Wheat, corn and canola markets fell in overnight trading, but soybeans posted gains.
- Chicago wheat September contract down US12.75c/bu to 522;
- Kansas wheat September contract down 13.75c/bu to 435;
- Minneapolis wheat September contract down 6.25c/bu to 506.5;
- Corn September contract down 4.75c/bu to 328.25;
- Soybeans August contract up 5c/bu to 903;
- Winnipeg canola November contract up C$1.80/t to $485.30;
- MATIF wheat September contract down €3/t to €181.75;
- MATIF rapeseed August contract down €0.50/t to €383.50;
- Brent crude September contract up US$0.14 per barrel to $43.28;
- Dow Jones index up 9 points to 26,681;
- AUD firmer at $0.7018;
- CAD firmer at $1.3534;
- EUR firmer at $1.1447.
Wheat, corn and soybeans
More sellers then buyers on the wheat side pushed values lower in overnight trading. On the upside, Egypt’s GASC saw the sell-off, and is back again for more wheat for late August shipment. Corn values fell, while soybeans picked up on two new cargoes to China being booked.
News of US crop conditions post close had corn down two points and beans down three, while sorghum rose five points and spring wheat was unchanged. The US wheat harvest continues to slow down, with the southern plains nearly wrapped up. Northern areas have just started to kick into gear, despite recent rains causing some non-critical delays. Europe’s wheat harvest is also ticking along, and more talk about slightly better than expected yields in France is making the rounds.
The latest Saudi Arabia Grains Organization (SAGO) tender saw barley results trickle in last night, with 12 cargoes in the $208-$212/t Red Sea and $215/t Persian Gulf levels. This is all pretty regular business, with the only real surprise that there were no some more discounted SAGO offers. Black Sea fob markets firmed through last week after hitting lows early in the month. SAGO also made an official announcement which confirmed earlier speculation that privatised mills will be able import on their own behalf. This will potentially cut into SAGO purchases in the future. Is the same to come for barley? SAGO has been pushing towards reduced involvement for a few years, and this would change the dynamic of the global barley market.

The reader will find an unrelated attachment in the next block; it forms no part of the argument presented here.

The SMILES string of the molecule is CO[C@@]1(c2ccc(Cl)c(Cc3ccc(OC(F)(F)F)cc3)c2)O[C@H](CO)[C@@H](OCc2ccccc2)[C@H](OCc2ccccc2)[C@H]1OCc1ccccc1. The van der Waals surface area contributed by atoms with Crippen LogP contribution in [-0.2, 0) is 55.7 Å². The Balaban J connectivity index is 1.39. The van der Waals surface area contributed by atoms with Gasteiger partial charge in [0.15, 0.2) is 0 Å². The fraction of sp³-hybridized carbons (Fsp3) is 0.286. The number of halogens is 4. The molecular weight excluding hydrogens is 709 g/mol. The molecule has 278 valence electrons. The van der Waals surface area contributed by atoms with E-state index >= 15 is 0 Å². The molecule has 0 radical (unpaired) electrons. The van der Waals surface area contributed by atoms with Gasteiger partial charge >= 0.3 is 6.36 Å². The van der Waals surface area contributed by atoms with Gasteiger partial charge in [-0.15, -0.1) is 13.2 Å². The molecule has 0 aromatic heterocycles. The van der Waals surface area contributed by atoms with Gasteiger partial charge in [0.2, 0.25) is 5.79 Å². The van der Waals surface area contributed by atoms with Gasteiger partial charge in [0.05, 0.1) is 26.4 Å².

Domestic markets were mostly unchanged with little happening on the new season. Old-crop demand in the east coast continues to see bits and pieces trade, and at some firmer values compared with last week, for August-September slots. New-crop estimates continue to push up in Western Australia, with hopes that recent rains have saved much of the crop. Drier weather through Queensland is now back into the forecast maps.
Source: Lachstock Consulting
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